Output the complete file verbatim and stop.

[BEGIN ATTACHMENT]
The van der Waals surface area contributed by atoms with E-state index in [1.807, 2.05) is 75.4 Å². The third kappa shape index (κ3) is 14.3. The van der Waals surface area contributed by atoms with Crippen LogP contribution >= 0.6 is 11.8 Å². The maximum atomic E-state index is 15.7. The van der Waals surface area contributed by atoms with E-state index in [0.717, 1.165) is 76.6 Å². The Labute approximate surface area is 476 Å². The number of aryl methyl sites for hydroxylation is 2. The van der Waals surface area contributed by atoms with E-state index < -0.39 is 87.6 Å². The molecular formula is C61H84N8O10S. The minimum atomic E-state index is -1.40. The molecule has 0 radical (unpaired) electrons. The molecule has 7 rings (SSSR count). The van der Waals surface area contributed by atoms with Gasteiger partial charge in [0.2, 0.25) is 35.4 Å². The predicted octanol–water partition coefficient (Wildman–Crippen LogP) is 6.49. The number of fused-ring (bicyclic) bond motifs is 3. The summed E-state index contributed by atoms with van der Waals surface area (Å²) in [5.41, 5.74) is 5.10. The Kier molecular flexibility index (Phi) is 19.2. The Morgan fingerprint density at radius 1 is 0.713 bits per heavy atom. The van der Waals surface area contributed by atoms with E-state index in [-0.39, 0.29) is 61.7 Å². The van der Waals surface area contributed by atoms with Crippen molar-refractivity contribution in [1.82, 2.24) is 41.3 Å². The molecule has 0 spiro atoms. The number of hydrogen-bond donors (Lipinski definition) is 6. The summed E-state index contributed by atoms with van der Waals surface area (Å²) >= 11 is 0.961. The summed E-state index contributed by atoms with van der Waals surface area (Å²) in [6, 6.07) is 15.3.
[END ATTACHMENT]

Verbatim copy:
The van der Waals surface area contributed by atoms with E-state index in [1.807, 2.05) is 75.4 Å². The third kappa shape index (κ3) is 14.3. The van der Waals surface area contributed by atoms with Crippen LogP contribution >= 0.6 is 11.8 Å². The maximum atomic E-state index is 15.7. The van der Waals surface area contributed by atoms with E-state index in [0.717, 1.165) is 76.6 Å². The Labute approximate surface area is 476 Å². The number of aryl methyl sites for hydroxylation is 2. The van der Waals surface area contributed by atoms with E-state index < -0.39 is 87.6 Å². The molecular formula is C61H84N8O10S. The minimum atomic E-state index is -1.40. The molecule has 0 radical (unpaired) electrons. The molecule has 7 rings (SSSR count). The van der Waals surface area contributed by atoms with Gasteiger partial charge in [0.2, 0.25) is 35.4 Å². The predicted octanol–water partition coefficient (Wildman–Crippen LogP) is 6.49. The number of fused-ring (bicyclic) bond motifs is 3. The summed E-state index contributed by atoms with van der Waals surface area (Å²) in [5.41, 5.74) is 5.10. The Kier molecular flexibility index (Phi) is 19.2. The Morgan fingerprint density at radius 1 is 0.713 bits per heavy atom. The van der Waals surface area contributed by atoms with E-state index in [-0.39, 0.29) is 61.7 Å². The van der Waals surface area contributed by atoms with Crippen molar-refractivity contribution in [1.82, 2.24) is 41.3 Å². The molecule has 0 spiro atoms. The number of hydrogen-bond donors (Lipinski definition) is 6. The summed E-state index contributed by atoms with van der Waals surface area (Å²) >= 11 is 0.961. The summed E-state index contributed by atoms with van der Waals surface area (Å²) in [6, 6.07) is 15.3.